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The Great Foreign Policy Fight
For forty years George Kennan and Paul Nitze, architects of our foreign policy under nine Presidents, have squared off over Russia, the atom bomb, arms control—everything except their respect and affection for each other
April/May 1986 | Volume 37, Issue 3
Upon arriving in Russia in the thirties, Kennan, unlike many other Westerners, had been less fascinated than repelled by the Bolshevik experiment. Long before it was fashionable, he had begun publicly to herald the failure of communism. Confirmation had come with the bloody purges of the late 1930s, which, for Kennan, finally exposed the dimensions of the paranoia and cruelty in Stalin’s nature. But significantly, Kennan’s disgust was always more with the means rather than the ends of communism: ”… objectives were normally vainglorious, unreal, extravagant, even pathetic—little likely to be realized, scarcely to be taken seriously.… But methods were another matter.… In war as in peace 1 found myself concerned less with what people thought they were striving for than with the manner in which they strove for it.”
Kennan’s warnings about Russia predictably received scant attention from Washington in the giddy days of SovietAmerican “friendship” during and right after the war. After the death of Roosevelt and the early signs of Truman’s trouble with the Russians, however, his dispatches began to enjoy a small—and select—following.
In mid-February 1946 an innocent request from the Treasury Department for an explanation of why Russia had repudiated some postwar economic agreements provoked Kennan to a reply that was remarkable for both its length and its scabrousness. Kennan resolved, he wrote, that it “would not do to give them just a fragment of the truth. Here was a case where nothing but the whole truth would do. They had asked for it. Now, by God, they would have it.”
What they, in fact, got was an eightthousand-word telegram containing the message that Kennan had been trying, unsuccessfully, to pound home for years. That message, stripped of its qualifiers, was that what motivated the Kremlin’s leaders was the “traditional and instinctive Russian sense of insecurity.” Despite the Hp service that the Soviets paid to Marxism, Kennan argued, communist ideology was—in a memorable phrase—but the “fig leaf of their moral and intellectual respectability.” The Russians were at heart cautious opportunists, though “committed fanatically to the belief that with the U.S. there can be no permanent modus vivendi .”
The effect of what aptly became known as the Long Telegram exceeded its author’s greatest expectations. As Kennan wrote, “my official loneliness came in fact to an end.… My reputation was made. My voice now carried.”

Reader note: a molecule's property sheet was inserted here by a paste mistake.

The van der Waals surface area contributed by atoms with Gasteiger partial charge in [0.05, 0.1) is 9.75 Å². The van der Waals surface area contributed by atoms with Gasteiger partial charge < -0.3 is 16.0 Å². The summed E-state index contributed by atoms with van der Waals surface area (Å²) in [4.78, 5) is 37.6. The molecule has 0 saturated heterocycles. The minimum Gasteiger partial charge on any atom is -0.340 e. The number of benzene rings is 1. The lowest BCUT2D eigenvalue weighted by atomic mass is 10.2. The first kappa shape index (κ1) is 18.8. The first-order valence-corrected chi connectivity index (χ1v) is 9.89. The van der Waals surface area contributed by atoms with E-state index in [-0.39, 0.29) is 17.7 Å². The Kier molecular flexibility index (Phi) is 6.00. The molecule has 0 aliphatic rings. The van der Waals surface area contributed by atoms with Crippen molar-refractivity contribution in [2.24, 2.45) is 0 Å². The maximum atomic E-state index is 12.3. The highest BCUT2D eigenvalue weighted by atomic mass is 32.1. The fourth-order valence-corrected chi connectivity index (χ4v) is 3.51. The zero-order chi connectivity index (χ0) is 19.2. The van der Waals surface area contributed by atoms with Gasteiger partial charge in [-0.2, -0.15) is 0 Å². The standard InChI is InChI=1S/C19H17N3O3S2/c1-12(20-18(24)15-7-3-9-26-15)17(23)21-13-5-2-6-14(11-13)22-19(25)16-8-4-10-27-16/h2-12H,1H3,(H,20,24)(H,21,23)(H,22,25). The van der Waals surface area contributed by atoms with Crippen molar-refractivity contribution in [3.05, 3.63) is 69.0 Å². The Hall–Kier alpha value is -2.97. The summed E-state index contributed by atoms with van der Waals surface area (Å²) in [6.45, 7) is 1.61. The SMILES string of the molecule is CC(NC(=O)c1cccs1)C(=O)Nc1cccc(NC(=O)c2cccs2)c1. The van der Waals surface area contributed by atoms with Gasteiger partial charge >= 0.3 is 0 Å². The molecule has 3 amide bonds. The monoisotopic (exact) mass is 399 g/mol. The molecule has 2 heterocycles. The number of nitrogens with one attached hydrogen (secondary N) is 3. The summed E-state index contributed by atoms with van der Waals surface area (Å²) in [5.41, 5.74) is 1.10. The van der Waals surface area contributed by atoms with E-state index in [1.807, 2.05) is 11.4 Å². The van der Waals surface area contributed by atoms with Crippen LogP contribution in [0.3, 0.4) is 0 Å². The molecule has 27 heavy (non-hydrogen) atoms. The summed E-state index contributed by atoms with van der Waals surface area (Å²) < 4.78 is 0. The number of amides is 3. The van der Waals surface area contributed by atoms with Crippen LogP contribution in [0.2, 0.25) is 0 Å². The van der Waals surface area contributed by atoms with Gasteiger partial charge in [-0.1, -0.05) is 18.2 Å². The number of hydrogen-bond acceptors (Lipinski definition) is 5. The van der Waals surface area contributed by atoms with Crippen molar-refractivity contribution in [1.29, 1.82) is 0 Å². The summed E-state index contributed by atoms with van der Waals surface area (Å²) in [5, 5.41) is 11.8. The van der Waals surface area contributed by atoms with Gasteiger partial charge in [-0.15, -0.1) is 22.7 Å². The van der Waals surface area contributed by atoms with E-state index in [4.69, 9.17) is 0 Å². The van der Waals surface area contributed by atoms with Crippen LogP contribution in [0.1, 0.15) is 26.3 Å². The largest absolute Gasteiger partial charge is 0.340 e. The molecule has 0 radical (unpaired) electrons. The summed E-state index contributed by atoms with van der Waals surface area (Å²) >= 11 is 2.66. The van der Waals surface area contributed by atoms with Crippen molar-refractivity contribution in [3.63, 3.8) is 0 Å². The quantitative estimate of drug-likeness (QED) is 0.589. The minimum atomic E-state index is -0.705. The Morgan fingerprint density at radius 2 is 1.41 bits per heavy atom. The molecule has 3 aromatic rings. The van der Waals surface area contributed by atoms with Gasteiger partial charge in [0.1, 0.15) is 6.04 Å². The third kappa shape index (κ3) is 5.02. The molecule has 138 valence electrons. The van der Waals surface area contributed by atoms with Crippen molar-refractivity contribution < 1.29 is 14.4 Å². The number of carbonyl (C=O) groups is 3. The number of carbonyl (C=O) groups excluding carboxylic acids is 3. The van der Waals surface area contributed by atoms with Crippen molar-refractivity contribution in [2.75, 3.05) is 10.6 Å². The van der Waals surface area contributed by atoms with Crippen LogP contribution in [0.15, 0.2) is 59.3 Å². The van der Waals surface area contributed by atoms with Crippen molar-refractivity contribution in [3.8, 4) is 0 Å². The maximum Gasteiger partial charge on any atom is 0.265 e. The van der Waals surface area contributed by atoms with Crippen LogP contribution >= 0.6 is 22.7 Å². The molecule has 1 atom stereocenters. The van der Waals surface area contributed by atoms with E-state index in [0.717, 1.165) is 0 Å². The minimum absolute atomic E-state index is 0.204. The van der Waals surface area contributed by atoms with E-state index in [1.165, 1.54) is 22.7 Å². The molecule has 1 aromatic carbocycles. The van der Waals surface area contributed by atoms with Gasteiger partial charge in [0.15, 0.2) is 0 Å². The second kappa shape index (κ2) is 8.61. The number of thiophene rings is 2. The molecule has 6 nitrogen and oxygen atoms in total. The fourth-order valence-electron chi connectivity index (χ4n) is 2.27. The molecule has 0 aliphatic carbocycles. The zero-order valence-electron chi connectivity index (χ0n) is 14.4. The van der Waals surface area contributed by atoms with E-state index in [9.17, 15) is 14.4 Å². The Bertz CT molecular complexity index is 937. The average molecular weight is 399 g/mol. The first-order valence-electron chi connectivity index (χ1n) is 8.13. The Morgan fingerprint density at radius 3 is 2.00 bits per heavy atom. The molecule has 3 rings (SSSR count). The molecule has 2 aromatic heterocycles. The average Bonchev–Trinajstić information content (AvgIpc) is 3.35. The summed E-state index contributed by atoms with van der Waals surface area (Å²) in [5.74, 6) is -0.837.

Among those to whom Kennan’s voice carried was James Forrestal, the man responsible for bringing Paul Nitze to Washington. Forrestal now became the link between Nitze and Kennan. (The importance of having friends in high places had been first brought home to Kennan during the war. Confronted with conflicting instructions from the State Department and Pentagon, Kennan had finally gone directly to President Roosevelt. “Oh, don’t worry about all those people over there,” FDR had assured him with a genial wave of his cigarette holder. The fact that “those people ” included the “entire high command of the American armed forces in wartime,” as Kennan observed, was a point not lost upon the young diplomat.)
When Forrestal became the nation’s first secretary of defense, in early 1947, he took to asking a variety of people in Washington—including the Jesuits at Georgetown University and even casual visitors to his Pentagon office—their opinion on what he considered the essential conundrum of postwar U.S. foreign policy. “In dealing with Russia,” Forrestal asked, “are we faced with a nation or a fanatical religion?”
The answer Kennan gave was—in essence—“Both.” It took the form of an anonymous article—signed simply “X” and entitled “The Sources of Soviet Conduct”—which appeared in the July 1947 issue of Foreign Affairs . Where the “X” article differed from the Long Telegram was in promoting a policy “to contain Russian expansionism”—a phrase Kennan had first used in one of his unread epistles from Moscow nearly three years earlier. The containment of Russia’s inherently aggressive tendencies could be accomplished, Kennan advised, “by the adroit and vigilant application of counterforce at a series of constantly shifting geographical and political points, corresponding to the shifts and maneuvers of Soviet policy.”
Even more than the Long Telegram, the “X” article caught the imagination of the Truman administration, which was still trying to rally popular congressional approval for its doctrine—to which the President had given his name—of aiding forces opposed to communist “subversion.” “Containment” became the rock on which it hoped to found the postwar renaissance of the West and to rally support for the Cold War already under way with Russia.
There remained, however, the question of exactly what a policy of containment meant. And here, surprisingly, the author was of very little help. Kennan’s writings have always shown a gardener’s affinity for analogies based upon the physical world, perhaps because of his belief, expressed in another forum, that no idea can be made to “stick… unless it can be drummed into the minds of a very large number of persons, including quite a few whose mental development had not advanced very far.”